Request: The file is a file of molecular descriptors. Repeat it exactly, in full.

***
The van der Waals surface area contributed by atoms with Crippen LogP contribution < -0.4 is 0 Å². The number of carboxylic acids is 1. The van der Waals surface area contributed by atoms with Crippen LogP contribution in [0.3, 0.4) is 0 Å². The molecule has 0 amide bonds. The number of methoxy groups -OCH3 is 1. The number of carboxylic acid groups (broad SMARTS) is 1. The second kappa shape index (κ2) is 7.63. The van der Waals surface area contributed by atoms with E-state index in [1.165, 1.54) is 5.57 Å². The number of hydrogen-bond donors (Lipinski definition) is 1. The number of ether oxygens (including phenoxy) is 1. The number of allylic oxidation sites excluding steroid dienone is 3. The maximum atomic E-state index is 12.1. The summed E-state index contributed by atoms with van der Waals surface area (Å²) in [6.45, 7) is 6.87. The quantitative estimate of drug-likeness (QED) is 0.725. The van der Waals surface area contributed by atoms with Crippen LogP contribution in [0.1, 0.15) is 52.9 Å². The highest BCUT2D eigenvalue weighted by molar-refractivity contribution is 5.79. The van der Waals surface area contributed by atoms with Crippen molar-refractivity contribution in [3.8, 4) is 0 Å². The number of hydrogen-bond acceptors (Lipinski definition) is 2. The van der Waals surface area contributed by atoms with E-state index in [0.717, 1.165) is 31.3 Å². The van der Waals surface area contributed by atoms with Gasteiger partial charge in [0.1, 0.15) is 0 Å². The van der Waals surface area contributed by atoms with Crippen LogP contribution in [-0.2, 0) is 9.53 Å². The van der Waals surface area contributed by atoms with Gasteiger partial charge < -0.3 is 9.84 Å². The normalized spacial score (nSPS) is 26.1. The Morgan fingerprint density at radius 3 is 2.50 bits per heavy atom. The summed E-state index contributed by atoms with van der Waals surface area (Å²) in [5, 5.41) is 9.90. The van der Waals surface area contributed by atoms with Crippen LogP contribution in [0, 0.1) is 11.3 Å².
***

The van der Waals surface area contributed by atoms with Crippen LogP contribution < -0.4 is 0 Å². The number of carboxylic acids is 1. The van der Waals surface area contributed by atoms with Crippen LogP contribution in [0.3, 0.4) is 0 Å². The molecule has 0 amide bonds. The number of methoxy groups -OCH3 is 1. The number of carboxylic acid groups (broad SMARTS) is 1. The second kappa shape index (κ2) is 7.63. The van der Waals surface area contributed by atoms with E-state index in [1.165, 1.54) is 5.57 Å². The number of hydrogen-bond donors (Lipinski definition) is 1. The number of ether oxygens (including phenoxy) is 1. The number of allylic oxidation sites excluding steroid dienone is 3. The maximum atomic E-state index is 12.1. The summed E-state index contributed by atoms with van der Waals surface area (Å²) in [6.45, 7) is 6.87. The quantitative estimate of drug-likeness (QED) is 0.725. The van der Waals surface area contributed by atoms with Crippen LogP contribution in [0.1, 0.15) is 52.9 Å². The highest BCUT2D eigenvalue weighted by molar-refractivity contribution is 5.79. The van der Waals surface area contributed by atoms with Crippen molar-refractivity contribution in [3.8, 4) is 0 Å². The number of hydrogen-bond acceptors (Lipinski definition) is 2. The van der Waals surface area contributed by atoms with E-state index in [0.717, 1.165) is 31.3 Å². The van der Waals surface area contributed by atoms with Gasteiger partial charge in [0.1, 0.15) is 0 Å². The van der Waals surface area contributed by atoms with Crippen LogP contribution in [-0.2, 0) is 9.53 Å². The van der Waals surface area contributed by atoms with Gasteiger partial charge < -0.3 is 9.84 Å². The normalized spacial score (nSPS) is 26.1. The Morgan fingerprint density at radius 3 is 2.50 bits per heavy atom. The summed E-state index contributed by atoms with van der Waals surface area (Å²) in [5, 5.41) is 9.90. The van der Waals surface area contributed by atoms with Crippen LogP contribution in [0, 0.1) is 11.3 Å².